Some claim to have more specific knowledge of the shape of this supposed relationship or curve. According to Karen MacNeil, author of The Wine Bible, “The relationship of yield of grapes to wine quality is extremely complex and nonlinear.” No further explanation of the complexity is offered with that statement, but potentially important insight is given in her introductory comments about yield and quality: “We do know this: For every vineyard, there is a breaking point—a point where too many grapes will cause the vineyard to be out of balance, and where the subsequent quality of the wine will plummet.”

Wine journalists James Halliday and Hugh Johnson include a short chapter dedicated to yield and quality in The Art and Science of Wine, in which they claim, “However yield is measured, there is no question of relating it directly to quality.” Apparently by “directly,” they mean something similar to MacNeil, as they cite the “the French rule of thumb” of 3.7 tons per acre as a yield not to be crossed when attempting to produce fine wine. Whereas MacNeil sees this threshold as vineyard-specific, Halliday and Johnson report this as a broader overall principle indicating, for example, that high-quality German Riesling arises from yields similar to those required for Chardonnay in Burgundian vineyards. It is interesting to note that the Napa average yield since the 1970s is curiously close to the 3.7 tons per acre standard suggested by Halliday and Johnson. The question is whether trial and error has worked out a fundamental truth, or if a herd mentality is in effect.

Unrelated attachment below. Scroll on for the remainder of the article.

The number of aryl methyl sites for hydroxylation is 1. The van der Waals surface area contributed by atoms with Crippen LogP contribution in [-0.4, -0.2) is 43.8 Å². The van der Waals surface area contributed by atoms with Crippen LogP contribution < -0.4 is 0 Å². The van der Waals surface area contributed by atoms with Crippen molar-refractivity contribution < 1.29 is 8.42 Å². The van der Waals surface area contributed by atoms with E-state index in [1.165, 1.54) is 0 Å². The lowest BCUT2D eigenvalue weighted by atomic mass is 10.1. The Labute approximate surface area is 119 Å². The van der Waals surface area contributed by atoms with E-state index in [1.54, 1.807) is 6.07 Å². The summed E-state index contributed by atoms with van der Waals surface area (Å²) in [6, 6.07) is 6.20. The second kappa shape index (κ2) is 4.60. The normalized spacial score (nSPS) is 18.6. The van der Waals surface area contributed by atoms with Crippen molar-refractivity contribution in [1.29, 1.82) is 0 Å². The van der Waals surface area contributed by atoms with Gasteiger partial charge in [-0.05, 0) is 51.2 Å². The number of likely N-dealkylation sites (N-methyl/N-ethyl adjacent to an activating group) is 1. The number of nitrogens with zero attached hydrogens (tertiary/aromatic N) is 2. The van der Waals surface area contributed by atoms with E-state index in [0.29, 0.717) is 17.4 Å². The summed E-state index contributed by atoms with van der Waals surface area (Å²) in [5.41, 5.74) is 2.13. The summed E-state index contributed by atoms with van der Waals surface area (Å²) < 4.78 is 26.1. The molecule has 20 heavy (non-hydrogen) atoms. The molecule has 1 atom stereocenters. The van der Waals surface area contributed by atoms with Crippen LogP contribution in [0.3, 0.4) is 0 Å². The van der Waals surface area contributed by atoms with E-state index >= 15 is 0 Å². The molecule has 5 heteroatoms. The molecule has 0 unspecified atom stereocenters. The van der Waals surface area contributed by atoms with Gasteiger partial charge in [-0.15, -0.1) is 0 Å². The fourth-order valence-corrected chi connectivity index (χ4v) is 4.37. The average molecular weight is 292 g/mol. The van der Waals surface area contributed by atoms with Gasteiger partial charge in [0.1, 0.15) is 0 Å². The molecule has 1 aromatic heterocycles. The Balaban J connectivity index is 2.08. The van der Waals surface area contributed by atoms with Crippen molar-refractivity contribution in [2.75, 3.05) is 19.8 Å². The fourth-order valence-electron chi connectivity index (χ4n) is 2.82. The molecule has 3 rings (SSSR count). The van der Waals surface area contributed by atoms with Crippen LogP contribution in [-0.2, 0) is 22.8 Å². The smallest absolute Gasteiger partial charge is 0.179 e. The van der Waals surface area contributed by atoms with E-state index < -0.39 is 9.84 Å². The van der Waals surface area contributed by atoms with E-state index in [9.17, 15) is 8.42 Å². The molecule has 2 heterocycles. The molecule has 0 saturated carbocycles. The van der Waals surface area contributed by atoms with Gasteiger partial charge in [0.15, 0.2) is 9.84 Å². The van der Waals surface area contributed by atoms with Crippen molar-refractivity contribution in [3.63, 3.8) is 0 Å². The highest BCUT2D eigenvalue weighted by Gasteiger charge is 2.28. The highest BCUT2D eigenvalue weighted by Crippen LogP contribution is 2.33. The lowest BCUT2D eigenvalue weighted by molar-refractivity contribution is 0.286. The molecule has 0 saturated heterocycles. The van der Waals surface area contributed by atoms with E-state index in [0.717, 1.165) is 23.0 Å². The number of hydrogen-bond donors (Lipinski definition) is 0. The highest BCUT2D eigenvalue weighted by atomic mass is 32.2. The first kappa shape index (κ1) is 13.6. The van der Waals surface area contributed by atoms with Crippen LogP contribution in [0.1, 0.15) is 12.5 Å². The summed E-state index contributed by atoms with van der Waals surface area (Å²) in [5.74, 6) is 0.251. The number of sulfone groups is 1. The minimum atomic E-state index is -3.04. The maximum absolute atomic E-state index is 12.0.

Curve 1 represents a direct (linear) dependence of fruit and wine qualities on yield or berry size. Curve 2 represents quality as relatively insensitive to yield or size increases up to a point, beyond which quality falls. Curve 3 represents quality as relatively insensitive to high yield or big berries, but below some yield or berry size quality becomes increasingly positive with further decreases in yield or size.